Go back far enough and it meant "take in." As an English word it meant to "become pregnant" and also "begin." And all of these definitions
are still abstract and metaphor themselves
! Until we hit the bedrock of the names of objects, we are still in the realm of abstraction which is metaphor......
A person just has to take some time and think about it. Imagine humanity at the beginning of language use. Concepts weren't always here. They had to be created. Probably the word for "red" was the name of a berry. When Joe the caveman saw a bird like the berry, he could say "berry." Eventually folks could say "berry" and know that "red" was meant. It's the same with numbers. What do three frogs and three birds have in common? Threeness. We slowly build on this pile, till we have a concept for concept itself. Get out your magnifying glass. What are words made of, after all? How is meaning created?
Our abstract language is a coral reef of dead metaphors.
Main Entry: noun
Etymology: Latin conceptum,
neuter of conceptus,
past participle of concipere
to conceive - more at conceive
Etymology: Middle English, from Anglo-French conceivre,
from Latin concipere
to take in, conceive, from com-
to take - more at heave
Date: 14th century
transitive verb 1 a :
to become pregnant
with (young) <conceive a child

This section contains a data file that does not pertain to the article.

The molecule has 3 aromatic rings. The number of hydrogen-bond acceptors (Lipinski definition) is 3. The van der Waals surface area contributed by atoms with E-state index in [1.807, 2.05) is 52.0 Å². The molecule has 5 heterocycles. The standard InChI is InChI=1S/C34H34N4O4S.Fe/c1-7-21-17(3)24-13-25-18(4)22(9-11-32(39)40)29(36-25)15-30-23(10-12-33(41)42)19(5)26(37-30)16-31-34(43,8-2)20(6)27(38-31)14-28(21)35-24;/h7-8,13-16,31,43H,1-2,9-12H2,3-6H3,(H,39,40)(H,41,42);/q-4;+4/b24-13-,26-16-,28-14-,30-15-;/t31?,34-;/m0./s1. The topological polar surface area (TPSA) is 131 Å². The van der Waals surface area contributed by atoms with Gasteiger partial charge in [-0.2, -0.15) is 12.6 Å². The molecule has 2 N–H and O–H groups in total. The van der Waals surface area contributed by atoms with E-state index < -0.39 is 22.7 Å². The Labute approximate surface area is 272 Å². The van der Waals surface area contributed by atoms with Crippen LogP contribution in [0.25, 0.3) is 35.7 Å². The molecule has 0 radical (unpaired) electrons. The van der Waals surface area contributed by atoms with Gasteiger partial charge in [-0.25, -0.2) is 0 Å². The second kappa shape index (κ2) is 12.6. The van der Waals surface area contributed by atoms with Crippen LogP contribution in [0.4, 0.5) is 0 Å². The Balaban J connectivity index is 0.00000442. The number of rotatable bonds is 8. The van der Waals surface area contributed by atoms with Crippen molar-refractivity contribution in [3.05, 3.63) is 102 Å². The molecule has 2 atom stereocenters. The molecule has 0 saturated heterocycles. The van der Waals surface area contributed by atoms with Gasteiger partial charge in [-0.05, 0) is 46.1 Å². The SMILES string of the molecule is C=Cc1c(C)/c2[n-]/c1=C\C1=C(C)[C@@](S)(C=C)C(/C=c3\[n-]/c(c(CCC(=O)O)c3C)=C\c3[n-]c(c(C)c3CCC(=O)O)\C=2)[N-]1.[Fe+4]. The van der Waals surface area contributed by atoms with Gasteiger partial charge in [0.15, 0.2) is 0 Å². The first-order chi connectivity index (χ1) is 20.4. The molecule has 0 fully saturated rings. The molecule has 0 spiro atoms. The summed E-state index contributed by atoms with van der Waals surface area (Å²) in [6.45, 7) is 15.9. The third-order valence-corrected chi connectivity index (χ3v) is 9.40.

> b :
to cause to begin : originate
<a project conceived
by the company's founder>
2 a :
to take into one's mind <conceive a prejudice> b :
to form a conception
of : imagine
<a badly conceived
to apprehend by reason or imagination : understand
<unable to conceive his reasons>
to have as an opinion <I cannot conceive that he acted alone>intransitive verb 1 :
to become pregnant
to have a conception -usually used with of
of death as emptiness>
Origin of language - Wikipedia, the free encyclopedia
Hockett (1966) details a list of features regarded as essential to describing human language. In the domain of the lexical-phonological principle, two features of this list are most important:
- Productivity: users can create and understand completely novel messages.
- New messages are freely coined by blending, analogizing from, or transforming old ones.
- Either new or old elements are freely assigned new semantic loads by circumstances and context. This says that in every language, new idioms constantly come into existence.
- Duality (of Patterning): a large number of meaningful elements are made up of a conveniently small number of meaningless but message-differentiating elements.
The sound system of a language is composed of a finite set of simple phonological items. Under the specific phonotactic
rules of a given language, these items can be recombined and concatenated, giving rise to morphology
and the open-ended lexicon. A key feature of language is that a simple, finite set of phonological items gives rise to an infinite lexical system wherein rules determine the form of each item, and meaning is inextricably linked with form. Phonological syntax, then, is a simple combination of pre-existing phonological units. Related to this is another essential feature of human language: lexical syntax, wherein pre-existing units are combined, giving rise to semantically novel or distinct lexical items.